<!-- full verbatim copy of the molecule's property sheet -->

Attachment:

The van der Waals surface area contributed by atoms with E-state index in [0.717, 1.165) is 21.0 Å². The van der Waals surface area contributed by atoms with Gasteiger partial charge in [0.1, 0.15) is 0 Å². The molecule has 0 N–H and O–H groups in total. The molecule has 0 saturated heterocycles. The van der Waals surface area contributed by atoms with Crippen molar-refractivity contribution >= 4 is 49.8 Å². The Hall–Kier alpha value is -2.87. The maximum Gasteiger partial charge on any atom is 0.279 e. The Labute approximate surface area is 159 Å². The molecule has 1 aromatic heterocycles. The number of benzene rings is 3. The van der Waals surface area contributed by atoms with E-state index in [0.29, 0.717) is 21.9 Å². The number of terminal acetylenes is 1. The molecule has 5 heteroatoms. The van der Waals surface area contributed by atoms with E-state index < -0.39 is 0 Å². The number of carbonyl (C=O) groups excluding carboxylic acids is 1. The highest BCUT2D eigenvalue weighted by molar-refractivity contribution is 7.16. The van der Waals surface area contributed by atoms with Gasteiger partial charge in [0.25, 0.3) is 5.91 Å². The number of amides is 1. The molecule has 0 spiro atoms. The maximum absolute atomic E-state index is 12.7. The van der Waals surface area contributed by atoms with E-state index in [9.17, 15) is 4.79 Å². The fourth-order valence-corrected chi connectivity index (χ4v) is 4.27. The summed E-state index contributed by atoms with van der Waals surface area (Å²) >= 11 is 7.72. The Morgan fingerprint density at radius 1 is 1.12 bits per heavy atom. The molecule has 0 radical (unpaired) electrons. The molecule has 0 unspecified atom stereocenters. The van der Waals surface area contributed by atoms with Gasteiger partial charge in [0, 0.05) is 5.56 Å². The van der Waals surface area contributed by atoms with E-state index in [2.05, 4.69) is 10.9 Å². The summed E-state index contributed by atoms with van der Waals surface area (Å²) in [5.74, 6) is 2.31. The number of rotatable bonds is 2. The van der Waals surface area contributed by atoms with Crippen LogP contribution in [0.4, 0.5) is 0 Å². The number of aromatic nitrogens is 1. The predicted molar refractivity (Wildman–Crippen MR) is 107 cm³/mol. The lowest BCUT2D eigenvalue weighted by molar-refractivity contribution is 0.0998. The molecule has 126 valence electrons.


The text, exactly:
The van der Waals surface area contributed by atoms with E-state index in [0.717, 1.165) is 21.0 Å². The van der Waals surface area contributed by atoms with Gasteiger partial charge in [0.1, 0.15) is 0 Å². The molecule has 0 N–H and O–H groups in total. The molecule has 0 saturated heterocycles. The van der Waals surface area contributed by atoms with Crippen molar-refractivity contribution >= 4 is 49.8 Å². The Hall–Kier alpha value is -2.87. The maximum Gasteiger partial charge on any atom is 0.279 e. The Labute approximate surface area is 159 Å². The molecule has 1 aromatic heterocycles. The number of benzene rings is 3. The van der Waals surface area contributed by atoms with E-state index in [0.29, 0.717) is 21.9 Å². The number of terminal acetylenes is 1. The molecule has 5 heteroatoms. The van der Waals surface area contributed by atoms with E-state index < -0.39 is 0 Å². The number of carbonyl (C=O) groups excluding carboxylic acids is 1. The highest BCUT2D eigenvalue weighted by molar-refractivity contribution is 7.16. The van der Waals surface area contributed by atoms with Gasteiger partial charge in [0.25, 0.3) is 5.91 Å². The number of amides is 1. The molecule has 0 spiro atoms. The maximum absolute atomic E-state index is 12.7. The van der Waals surface area contributed by atoms with E-state index in [9.17, 15) is 4.79 Å². The fourth-order valence-corrected chi connectivity index (χ4v) is 4.27. The summed E-state index contributed by atoms with van der Waals surface area (Å²) >= 11 is 7.72. The Morgan fingerprint density at radius 1 is 1.12 bits per heavy atom. The molecule has 0 radical (unpaired) electrons. The molecule has 0 unspecified atom stereocenters. The van der Waals surface area contributed by atoms with Gasteiger partial charge in [0, 0.05) is 5.56 Å². The van der Waals surface area contributed by atoms with E-state index in [2.05, 4.69) is 10.9 Å². The summed E-state index contributed by atoms with van der Waals surface area (Å²) in [5.74, 6) is 2.31. The number of rotatable bonds is 2. The van der Waals surface area contributed by atoms with Crippen LogP contribution in [0.4, 0.5) is 0 Å². The number of aromatic nitrogens is 1. The predicted molar refractivity (Wildman–Crippen MR) is 107 cm³/mol. The lowest BCUT2D eigenvalue weighted by molar-refractivity contribution is 0.0998. The molecule has 126 valence electrons.